SnapGoods, founded in 2010 in New York by Ron Williams and John Goodwin, facilitated lending and borrowing household items from cameras to toasters.

The sharing economy was born during the Great Recession, when people were busy saving every penny they could, and the whole idea was ironically reminiscent of the way things worked in the old days in communist countries like the Soviet Union, when you simply flagged down cars going in your direction and offered money to be taken there.

A demonstration of how powerful the users could be in shaping a service came in 2013 when Google decided to acquire an Israeli company to replace its Google Maps service on smartphones. Freemap, founded in 2006 by Ehud Shabtai (renamed Linqmap in 2008 when Uri Levine joined and later renamed Waze), was a community-based traffic and navigator application for smartphones that was able to provide live information about road and traffic conditions thanks to feedback from its users. Waze was inferring traffic conditions from the speed of its users, and it allowed users to report accidents and even police cars. Google Maps, the most popular mapping software of all times, was a static service, that relied on hired hands to doublecheck the accuracy of its maps. Waze was a highly dynamic service, capable of adapting to continuously changing circumstances. The difference was that Waze was driven by the users, whereas Maps was driven by a Google team.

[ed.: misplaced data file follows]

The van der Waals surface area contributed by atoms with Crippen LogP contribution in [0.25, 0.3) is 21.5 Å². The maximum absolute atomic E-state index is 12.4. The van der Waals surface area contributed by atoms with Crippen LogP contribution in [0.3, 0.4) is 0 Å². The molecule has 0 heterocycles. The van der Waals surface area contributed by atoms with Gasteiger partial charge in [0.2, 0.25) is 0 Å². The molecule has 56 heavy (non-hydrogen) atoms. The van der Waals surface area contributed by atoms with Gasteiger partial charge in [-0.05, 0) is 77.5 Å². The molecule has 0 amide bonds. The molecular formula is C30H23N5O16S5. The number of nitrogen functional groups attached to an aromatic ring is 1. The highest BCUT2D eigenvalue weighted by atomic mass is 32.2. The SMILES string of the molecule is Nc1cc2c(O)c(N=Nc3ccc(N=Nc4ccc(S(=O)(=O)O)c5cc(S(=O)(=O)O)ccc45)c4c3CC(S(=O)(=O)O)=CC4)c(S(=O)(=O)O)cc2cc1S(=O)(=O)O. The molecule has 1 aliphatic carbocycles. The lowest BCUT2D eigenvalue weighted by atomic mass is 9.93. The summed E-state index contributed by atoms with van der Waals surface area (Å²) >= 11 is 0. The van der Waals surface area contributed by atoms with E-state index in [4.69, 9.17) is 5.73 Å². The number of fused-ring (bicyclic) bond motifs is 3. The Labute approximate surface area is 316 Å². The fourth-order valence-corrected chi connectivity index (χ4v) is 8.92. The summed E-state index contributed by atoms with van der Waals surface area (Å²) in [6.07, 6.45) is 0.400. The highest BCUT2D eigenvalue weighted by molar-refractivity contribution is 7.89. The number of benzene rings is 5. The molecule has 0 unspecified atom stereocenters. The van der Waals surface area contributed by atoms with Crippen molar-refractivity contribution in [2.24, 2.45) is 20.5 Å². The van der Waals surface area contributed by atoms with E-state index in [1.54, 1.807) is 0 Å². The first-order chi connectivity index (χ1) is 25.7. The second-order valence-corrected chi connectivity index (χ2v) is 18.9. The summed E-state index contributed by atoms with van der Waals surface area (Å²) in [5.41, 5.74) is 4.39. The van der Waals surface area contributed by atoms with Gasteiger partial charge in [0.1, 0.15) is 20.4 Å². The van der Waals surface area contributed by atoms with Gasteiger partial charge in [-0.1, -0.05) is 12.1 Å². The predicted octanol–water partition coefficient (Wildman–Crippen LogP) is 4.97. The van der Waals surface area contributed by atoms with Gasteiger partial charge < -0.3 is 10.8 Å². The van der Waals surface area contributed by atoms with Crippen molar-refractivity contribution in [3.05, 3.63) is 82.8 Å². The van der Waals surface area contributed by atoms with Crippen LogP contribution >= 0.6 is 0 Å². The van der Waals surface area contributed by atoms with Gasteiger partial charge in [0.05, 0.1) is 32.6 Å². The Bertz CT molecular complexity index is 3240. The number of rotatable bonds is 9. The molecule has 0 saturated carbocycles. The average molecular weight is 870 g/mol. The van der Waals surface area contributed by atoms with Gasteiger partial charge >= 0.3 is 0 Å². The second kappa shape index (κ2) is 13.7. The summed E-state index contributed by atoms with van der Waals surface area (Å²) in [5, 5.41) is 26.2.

Jack Conte (a musician, disc-jockey and filmmaker) and Sam Yarn founded Patreon in 2013 in San Francisco, a crowd-funding platform for artists and musicians where people could support their favorite "content creator". By the end of 2014 patrons were contributing $1 million per month to Patreon's artists.

click here for the other sections of the chapter "The Selfies (2011-16)"
(Copyright © 2016 Piero Scaruffi)

Table of Contents | Timeline of Silicon Valley | A photographic tour | History pages | Editor | Correspondence